When I began my journey toward voluntary simplicity, and opted to focus on fewer, but more significant things in my life, I had not contemplated the philosophical dilemma of choosing specifically what the most important thing in my life would be.  I had a concept of things and experiences that would be more significant to me than others, but had not established an absolute priority.  That changed, dramatically, this week.

On Tuesday, my wife awoke, drenched in sweat, breathing shallowly, experiencing numbness on her right side, and thoroughly nauseated.  Within seconds, I had her in the car, heading toward the hospital.  Driving as quickly as I could from our isolated home toward the local hospital, I called 911, and was escorted through  the protocols as I rushed to intercept the dispatched ambulance.  When I determined that I could make it closer to the hospital, rather than park on the highway and await the emergency vehicle, I became quite belligerent with the dispatcher who wanted me to be in an identifiable location for the EMS drivers.  My anger increased as the seconds passed, and my wife’s symptoms worsened.

Ultimately, the ambulance arrived, my wife was rushed to another hospital thirty miles distant (where better diagnostics could be conducted), and her impending critical incident was averted.  I am very pleased to say that, while she was close to a severe crisis, she has recovered fully, thanks to the speedy response of the EMS team and the skills and dedication of the hospital staff.

However, what I learned was that all of the important things that I had casually itemized in recent years truly were minimal in relation to the one important thing in my life: the valued relationship and love affair that I have with Janice.  I learned many valuable lessons, but the most vital lesson learned is that the most important thing in everyone’s life should not be a thing at all, but a feeling:  the feeling that you have for someone important in your life.  For many of us, that someone may not even be human, but a pet or animal pal.  The most important “non-thing,” even for us minimalists, should be a feeling that has its basis in narcissism, but ultimately ends in completely submerging our own wants and desires in favour of the needs of another.  Call it love, or call it selflessness.  Call it what you want.  The most important thing in life is to place all things behind the commitment to another living being.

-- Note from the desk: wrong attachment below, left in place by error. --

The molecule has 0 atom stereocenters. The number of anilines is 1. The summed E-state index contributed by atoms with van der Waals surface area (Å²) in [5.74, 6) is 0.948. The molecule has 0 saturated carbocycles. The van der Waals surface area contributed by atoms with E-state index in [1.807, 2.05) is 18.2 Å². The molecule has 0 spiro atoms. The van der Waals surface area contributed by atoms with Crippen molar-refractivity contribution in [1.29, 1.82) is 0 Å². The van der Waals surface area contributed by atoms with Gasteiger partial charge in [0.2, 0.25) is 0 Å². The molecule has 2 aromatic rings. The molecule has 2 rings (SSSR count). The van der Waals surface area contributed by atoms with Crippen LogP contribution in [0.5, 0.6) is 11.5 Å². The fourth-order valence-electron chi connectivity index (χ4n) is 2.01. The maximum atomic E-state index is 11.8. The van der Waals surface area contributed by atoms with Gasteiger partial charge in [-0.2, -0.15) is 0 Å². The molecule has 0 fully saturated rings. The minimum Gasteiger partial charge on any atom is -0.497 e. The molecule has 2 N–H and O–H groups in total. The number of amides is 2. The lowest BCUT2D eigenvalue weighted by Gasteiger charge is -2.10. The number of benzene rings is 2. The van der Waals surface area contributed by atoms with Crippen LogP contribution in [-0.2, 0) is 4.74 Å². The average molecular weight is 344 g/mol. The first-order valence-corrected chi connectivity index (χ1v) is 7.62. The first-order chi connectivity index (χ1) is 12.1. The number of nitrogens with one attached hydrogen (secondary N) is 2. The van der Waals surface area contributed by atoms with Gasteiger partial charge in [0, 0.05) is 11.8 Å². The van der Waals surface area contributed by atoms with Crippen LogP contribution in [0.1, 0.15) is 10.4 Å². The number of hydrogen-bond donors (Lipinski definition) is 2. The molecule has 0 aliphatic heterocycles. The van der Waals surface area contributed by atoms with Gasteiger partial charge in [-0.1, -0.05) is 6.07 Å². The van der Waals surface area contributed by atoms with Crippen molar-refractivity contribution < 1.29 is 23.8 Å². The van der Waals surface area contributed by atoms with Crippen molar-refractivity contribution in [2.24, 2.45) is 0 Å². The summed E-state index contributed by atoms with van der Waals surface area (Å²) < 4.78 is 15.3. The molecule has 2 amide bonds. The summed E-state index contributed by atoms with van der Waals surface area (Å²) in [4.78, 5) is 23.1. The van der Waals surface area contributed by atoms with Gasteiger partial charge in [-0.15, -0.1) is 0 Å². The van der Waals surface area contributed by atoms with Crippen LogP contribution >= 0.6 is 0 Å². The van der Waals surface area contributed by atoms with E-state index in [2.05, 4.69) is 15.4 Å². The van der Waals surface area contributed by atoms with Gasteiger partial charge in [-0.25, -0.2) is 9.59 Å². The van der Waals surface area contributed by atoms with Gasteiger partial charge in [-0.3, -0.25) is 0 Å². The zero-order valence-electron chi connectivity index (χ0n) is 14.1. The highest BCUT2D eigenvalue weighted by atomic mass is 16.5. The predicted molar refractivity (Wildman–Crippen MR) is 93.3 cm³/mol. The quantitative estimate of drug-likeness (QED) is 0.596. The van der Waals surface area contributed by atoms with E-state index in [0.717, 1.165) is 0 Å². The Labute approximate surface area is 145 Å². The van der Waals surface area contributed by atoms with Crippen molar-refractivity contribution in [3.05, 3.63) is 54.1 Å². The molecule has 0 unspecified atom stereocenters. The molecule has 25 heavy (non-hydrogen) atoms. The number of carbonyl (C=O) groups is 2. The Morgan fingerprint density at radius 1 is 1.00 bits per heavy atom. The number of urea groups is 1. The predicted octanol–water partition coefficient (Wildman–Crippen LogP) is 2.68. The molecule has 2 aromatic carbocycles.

Give Life A Hug. It's Free and Fulfilling!

Minimalism: emptiness, austerity, meaninglessness, plainness.  Minimizing is the act of reducing or eliminating.  So, it is reasonable to interpret that minimalism is the equivalent of bland.  Wrong!  A life of voluntary simplicity can offer much more than nothing!  Indeed, by eliminating the emotional, physical and psychological clutter in our lives, we free up space for more of life itself.

It is the route of someone who has given up on life that is the path of emptiness and meaninglessness.  A true minimalist does not give up on life: he embraces it.